Kona, O‘ahu Resource Center
(Applicant Services Center)
Community Learning Center at Mā‘ili
‘Ewa Aina Inventory Resource
Preschools and Campus Education
Public Schools In The Region
3 Complex Areas (include 55 HIDOE K-12 Schools)
Kamehameha Schools believes that education is an important part of wellbeing for the Lāhui. We are working with the community to create Hawaiian Culture Based Education opportunities that give our keiki a leading edge in life. Together we are aligning our resources to build on community strengths and address community challenges. As a result, we will create an environment where keiki will flourish because they are connected to place, supported in learning, and ready to succeed as tomorrow’s local and global leaders.
Priority Focus Areas
NEED MORE INFORMATION?
For program information and assistance with applications, call (808) 523-6200.
Halau o Puuloa (The Many Breaths of Puuloa)
Data and information in this publication may be incomplete, incorrect, or interpretive; is presented "as-is" without warranty (expressed or implied); and should not be relied on in connection with any administrative, regulatory, judicial or quasi-judicial process or proceeding, arbitration, or any other dispute resolution process. Kamehameha Schools is not responsible for use of or reliance on any data or information in this publication or on this website. Any use of trade, firm, person, or product name is for descriptive purposes or appropriate attribution only, and does not imply an endorsement or verification by Kamehameha Schools. This material may contain copyrighted materials, and any permissions to use or reproduce any copyrighted materials must be secured from the copyright owner.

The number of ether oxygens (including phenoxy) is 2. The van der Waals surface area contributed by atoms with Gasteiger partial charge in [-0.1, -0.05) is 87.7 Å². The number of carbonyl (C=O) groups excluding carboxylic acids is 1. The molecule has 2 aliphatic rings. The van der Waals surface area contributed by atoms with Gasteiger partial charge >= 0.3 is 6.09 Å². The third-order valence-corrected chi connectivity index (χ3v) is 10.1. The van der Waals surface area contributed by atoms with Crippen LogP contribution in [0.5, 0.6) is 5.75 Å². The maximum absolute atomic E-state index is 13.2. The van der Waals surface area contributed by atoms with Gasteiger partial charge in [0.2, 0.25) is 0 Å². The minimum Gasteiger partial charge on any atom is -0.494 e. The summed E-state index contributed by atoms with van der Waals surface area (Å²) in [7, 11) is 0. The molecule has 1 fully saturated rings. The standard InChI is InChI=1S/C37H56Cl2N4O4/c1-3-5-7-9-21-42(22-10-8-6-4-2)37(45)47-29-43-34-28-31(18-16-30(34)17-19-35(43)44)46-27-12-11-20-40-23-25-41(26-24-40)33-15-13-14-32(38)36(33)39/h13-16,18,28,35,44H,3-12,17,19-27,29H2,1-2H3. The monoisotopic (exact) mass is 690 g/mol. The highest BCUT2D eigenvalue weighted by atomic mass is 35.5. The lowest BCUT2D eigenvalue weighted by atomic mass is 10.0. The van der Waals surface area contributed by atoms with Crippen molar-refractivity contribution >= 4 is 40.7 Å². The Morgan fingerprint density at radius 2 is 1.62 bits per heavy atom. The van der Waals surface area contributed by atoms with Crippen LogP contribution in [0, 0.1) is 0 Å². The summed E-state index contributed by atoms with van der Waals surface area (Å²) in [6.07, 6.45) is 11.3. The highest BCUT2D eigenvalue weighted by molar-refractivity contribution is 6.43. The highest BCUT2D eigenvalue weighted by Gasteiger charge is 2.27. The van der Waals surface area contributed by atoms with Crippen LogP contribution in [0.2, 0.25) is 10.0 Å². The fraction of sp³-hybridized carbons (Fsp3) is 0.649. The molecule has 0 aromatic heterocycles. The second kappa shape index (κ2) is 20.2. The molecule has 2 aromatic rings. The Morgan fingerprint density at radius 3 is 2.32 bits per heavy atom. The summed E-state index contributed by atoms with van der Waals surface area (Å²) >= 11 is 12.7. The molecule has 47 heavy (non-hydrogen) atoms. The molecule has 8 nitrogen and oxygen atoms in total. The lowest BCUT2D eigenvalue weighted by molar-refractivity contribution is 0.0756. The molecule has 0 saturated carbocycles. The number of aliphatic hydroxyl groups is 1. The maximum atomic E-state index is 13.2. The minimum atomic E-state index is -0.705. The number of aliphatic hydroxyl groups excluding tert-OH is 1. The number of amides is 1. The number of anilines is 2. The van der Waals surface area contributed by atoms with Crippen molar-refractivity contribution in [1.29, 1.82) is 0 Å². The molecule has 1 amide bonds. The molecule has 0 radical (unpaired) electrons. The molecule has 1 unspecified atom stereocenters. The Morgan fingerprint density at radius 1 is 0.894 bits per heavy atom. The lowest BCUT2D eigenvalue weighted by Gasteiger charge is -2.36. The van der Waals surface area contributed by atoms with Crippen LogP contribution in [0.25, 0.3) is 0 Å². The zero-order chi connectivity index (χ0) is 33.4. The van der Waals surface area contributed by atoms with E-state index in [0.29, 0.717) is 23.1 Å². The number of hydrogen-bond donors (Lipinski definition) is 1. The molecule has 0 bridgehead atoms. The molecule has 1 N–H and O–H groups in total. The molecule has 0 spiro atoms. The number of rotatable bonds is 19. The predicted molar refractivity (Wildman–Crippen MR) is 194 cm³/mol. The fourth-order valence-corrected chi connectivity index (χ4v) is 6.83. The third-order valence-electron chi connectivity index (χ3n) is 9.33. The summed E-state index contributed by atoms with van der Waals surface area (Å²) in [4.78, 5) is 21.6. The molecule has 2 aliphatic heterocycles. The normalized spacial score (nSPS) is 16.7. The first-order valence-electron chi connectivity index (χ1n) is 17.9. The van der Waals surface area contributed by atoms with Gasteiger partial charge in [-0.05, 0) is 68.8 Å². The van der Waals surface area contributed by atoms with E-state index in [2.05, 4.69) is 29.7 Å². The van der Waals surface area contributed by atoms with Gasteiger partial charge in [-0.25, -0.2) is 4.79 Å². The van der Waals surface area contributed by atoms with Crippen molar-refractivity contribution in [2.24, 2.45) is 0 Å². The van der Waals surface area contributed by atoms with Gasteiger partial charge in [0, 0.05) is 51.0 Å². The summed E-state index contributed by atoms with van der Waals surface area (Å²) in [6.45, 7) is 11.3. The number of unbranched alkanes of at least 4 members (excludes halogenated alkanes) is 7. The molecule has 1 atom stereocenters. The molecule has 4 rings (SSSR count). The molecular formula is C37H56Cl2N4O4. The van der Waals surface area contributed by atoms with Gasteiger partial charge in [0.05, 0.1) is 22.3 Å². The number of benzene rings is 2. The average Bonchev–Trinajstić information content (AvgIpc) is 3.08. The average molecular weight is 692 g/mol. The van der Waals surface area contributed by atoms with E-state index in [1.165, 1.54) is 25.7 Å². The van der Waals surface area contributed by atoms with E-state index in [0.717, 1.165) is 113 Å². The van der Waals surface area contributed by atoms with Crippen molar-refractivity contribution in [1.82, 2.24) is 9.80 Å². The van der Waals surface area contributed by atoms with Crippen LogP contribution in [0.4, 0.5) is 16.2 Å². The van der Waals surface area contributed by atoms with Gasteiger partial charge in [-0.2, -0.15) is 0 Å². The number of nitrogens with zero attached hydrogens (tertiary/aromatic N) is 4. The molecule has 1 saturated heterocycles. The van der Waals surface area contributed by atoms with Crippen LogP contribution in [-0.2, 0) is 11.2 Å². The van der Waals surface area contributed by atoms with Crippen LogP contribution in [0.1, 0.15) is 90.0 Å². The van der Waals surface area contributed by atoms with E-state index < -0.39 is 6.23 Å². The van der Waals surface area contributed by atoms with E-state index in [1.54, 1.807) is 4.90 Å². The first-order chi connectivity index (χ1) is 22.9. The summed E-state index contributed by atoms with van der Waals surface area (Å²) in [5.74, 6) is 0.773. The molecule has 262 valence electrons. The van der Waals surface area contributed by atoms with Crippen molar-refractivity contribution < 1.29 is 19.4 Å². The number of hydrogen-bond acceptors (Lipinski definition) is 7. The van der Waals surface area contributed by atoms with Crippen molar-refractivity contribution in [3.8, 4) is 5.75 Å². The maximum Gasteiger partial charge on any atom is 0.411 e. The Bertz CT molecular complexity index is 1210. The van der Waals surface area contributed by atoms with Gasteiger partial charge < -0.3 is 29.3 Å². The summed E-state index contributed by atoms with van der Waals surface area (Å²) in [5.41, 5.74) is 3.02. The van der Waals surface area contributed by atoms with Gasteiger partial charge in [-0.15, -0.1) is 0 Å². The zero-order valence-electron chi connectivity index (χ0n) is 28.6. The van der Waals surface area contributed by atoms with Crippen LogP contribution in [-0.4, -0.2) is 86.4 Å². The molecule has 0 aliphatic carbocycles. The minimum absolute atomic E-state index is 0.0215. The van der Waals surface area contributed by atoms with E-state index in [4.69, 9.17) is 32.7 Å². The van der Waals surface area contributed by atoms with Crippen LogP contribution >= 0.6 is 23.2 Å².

Ahupua‘a: Kahauiki, Moanalua, Hālawa, ‘Aiea, Kalauao, Waimalu, Waiau, Waimano, Mānana, Waiawa, Waipi‘o, Waikele, Hō‘ae‘ae, and Honouliuli.
Pu‘uloa, also known as Pearl Harbor, is the central geographic figure uniting ‘Ewa. It consists of three distinct awalau or lochs – Kaihuopala‘ai, Waiawa and Komoawa – which provide coastline access to the ‘Ewa ahupua‘a.
The Awalau of Pu‘uloa includes sheltered bays that were easily modified into loko i‘a and filled with lo‘i kalo stretching from Hālawa to Honouliuli.
I‘a hāmau leo ‑ nourished from Honokawailani to Kaihuopala‘ai. Pu‘uloa was famous for its i‘a hāmau leo or scallops.
The area features 3,500 acres of native land cover with open Koa-‘Ōhi‘a as the dominant native canopy. Waiawa uka and kai have access to year-round water via springs and a non-diverted stream.